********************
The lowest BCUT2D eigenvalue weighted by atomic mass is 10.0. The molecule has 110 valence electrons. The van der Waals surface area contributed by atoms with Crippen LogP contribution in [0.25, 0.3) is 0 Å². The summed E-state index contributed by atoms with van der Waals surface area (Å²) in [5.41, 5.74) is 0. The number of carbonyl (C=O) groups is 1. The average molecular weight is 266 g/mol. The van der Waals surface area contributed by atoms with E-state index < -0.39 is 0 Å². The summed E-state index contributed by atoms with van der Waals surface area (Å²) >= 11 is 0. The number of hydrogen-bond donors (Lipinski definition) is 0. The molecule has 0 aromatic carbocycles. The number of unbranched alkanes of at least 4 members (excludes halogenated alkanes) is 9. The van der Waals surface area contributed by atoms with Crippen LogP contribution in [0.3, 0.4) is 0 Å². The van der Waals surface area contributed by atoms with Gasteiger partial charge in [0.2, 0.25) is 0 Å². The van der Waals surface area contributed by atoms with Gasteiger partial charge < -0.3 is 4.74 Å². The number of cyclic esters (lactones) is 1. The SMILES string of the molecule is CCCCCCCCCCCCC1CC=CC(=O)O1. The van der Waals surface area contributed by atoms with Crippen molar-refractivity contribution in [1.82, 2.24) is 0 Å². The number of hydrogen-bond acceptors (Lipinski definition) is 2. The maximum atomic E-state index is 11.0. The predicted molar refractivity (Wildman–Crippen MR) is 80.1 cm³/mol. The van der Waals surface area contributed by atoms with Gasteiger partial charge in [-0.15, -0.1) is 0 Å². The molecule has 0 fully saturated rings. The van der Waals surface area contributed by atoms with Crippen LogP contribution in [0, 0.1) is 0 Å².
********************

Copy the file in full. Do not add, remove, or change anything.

The lowest BCUT2D eigenvalue weighted by atomic mass is 10.0. The molecule has 110 valence electrons. The van der Waals surface area contributed by atoms with Crippen LogP contribution in [0.25, 0.3) is 0 Å². The summed E-state index contributed by atoms with van der Waals surface area (Å²) in [5.41, 5.74) is 0. The number of carbonyl (C=O) groups is 1. The average molecular weight is 266 g/mol. The van der Waals surface area contributed by atoms with E-state index < -0.39 is 0 Å². The summed E-state index contributed by atoms with van der Waals surface area (Å²) >= 11 is 0. The number of hydrogen-bond donors (Lipinski definition) is 0. The molecule has 0 aromatic carbocycles. The number of unbranched alkanes of at least 4 members (excludes halogenated alkanes) is 9. The van der Waals surface area contributed by atoms with Crippen LogP contribution in [0.3, 0.4) is 0 Å². The van der Waals surface area contributed by atoms with Gasteiger partial charge in [0.2, 0.25) is 0 Å². The van der Waals surface area contributed by atoms with Gasteiger partial charge < -0.3 is 4.74 Å². The number of cyclic esters (lactones) is 1. The SMILES string of the molecule is CCCCCCCCCCCCC1CC=CC(=O)O1. The van der Waals surface area contributed by atoms with Crippen molar-refractivity contribution in [1.82, 2.24) is 0 Å². The number of hydrogen-bond acceptors (Lipinski definition) is 2. The maximum atomic E-state index is 11.0. The predicted molar refractivity (Wildman–Crippen MR) is 80.1 cm³/mol. The van der Waals surface area contributed by atoms with Gasteiger partial charge in [-0.15, -0.1) is 0 Å². The molecule has 0 fully saturated rings. The van der Waals surface area contributed by atoms with Crippen LogP contribution in [0, 0.1) is 0 Å².